The merits and demerits of a cashless society


What does a cashless society hold in store for the stakeholders involved?

When examining the merits and demerits of a cashless society, it is important to understand that the impact of this shift does not affect all stakeholders equally and, therefore, the analysis must be further broken down into an examination of the effects on consumers, businesses and governments.

No more counting out change

The progression towards digitalisation of currency carries with it several benefits with regard to convenience. With the proper infrastructure in place, faster checkout times can be expected. The convenience of simply inserting one’s card into a machine or tapping to pay gives consumers a strong incentive to switch to non-cash methods of payment. The speed and efficiency of non-cash-based checkouts are contingent upon the effectiveness of the machines being used to process the payments.

Customers will have the added benefit of the diversi cation of payment options. They will no longer be restricted to merely cash on hand but will also have the option of using credit. Consumers travelling abroad will no longer have to concern themselves with the process of changing currency. This saves the tourist not only time but also money, as they will be able to sidestep the fees associated with converting currency. However, these fees and frustrations can only be avoided once a more effective environment of interoperability in systems of payment has been fostered.

Who doesn’t love free things?

Apart from just the bene ts with regard to convenience in a cashless society, consumers can also experience certain rewards and perks that they would otherwise be unable to access if they paid solely with cash. Some retailers offer customer cards, which can be used in the store to receive select discounts and accumulate loyalty points. Such campaigns offer customers select incentives to transition away from using cash.

Sorry, I don’t have any cash on me

A third category of benefits experienced by consumers, businesses and governments alike is the predicted reduction in burglary and theft. A US study reveals a reduction in crime in Missouri after Electronic Benefit Transfer (EBT) was implemented as a method of issuing welfare and food- stamp benefits to its citizens. With less cash in their wallets, people are less likely to become targets of robberies. In Sweden, the bank tellers’ unions and public transport unions lobbied against cash handling owing to fears of potential robberies. Armed robberies have fallen in Sweden following the reduction of cash on hand in these industries.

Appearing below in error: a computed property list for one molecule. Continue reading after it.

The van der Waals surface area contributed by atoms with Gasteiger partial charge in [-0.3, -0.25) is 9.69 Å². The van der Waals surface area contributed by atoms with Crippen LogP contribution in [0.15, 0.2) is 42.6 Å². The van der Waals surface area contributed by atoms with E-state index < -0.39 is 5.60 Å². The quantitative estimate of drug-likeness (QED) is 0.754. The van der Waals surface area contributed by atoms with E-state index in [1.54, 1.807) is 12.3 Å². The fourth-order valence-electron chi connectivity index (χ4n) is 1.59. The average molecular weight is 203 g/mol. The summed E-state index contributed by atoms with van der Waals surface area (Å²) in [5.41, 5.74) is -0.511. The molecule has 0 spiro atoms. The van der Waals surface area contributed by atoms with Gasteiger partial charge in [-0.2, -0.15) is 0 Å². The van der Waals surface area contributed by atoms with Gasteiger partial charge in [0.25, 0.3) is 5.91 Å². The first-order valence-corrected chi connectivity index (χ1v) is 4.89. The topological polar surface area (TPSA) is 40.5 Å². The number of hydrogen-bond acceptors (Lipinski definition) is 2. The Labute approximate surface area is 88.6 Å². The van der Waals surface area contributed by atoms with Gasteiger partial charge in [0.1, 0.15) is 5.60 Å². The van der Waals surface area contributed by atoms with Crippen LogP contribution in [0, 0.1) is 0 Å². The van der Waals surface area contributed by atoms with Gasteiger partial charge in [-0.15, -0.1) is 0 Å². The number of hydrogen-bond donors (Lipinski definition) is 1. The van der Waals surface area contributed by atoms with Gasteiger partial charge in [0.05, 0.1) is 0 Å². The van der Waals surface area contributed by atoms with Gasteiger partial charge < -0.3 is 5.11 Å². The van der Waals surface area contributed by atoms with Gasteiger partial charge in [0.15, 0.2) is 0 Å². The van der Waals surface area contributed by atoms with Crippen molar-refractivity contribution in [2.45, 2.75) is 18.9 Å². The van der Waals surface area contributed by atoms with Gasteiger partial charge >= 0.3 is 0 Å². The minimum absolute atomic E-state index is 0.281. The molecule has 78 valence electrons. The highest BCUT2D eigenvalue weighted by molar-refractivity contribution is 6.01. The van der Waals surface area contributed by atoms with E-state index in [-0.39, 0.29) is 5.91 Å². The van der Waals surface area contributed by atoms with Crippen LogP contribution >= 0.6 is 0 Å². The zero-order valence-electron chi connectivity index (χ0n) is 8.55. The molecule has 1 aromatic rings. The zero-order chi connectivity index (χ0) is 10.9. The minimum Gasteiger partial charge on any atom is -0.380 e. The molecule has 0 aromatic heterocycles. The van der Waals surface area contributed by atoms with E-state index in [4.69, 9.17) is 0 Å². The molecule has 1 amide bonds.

Cybercrime and fraud

However, the progression towards a cashless society is not without its aws. Cybercrime and privacy concerns are two fears that immediately come to mind when discussing this transition. These worries are certainly not unfounded. Although armed robberies may have declined over the past decade in Sweden, fraud-related crimes have more than tripled. In the US, the number of hacked credit cards sold online continues to rise. Amid such uncertainty, many consumers in societies where non-cash modes of payment are less prevalent are likely to be wary of the transition to a cashless society in the light of such statistics.

Are we being inclusive?

Another concern is the possibility that elderly individuals will be left behind as a result of the transition away from cash. While some of the difficulties elderly individuals can and will experience can be attributed to a lack of experience regarding these new modes of payments, some simply view cash as a more reliable and simple method of payment. Although some developed countries such as Singapore are deploying new methods of educating the elderly population on non-cash payments, there remains a risk that some would be left behind in a cashless society.

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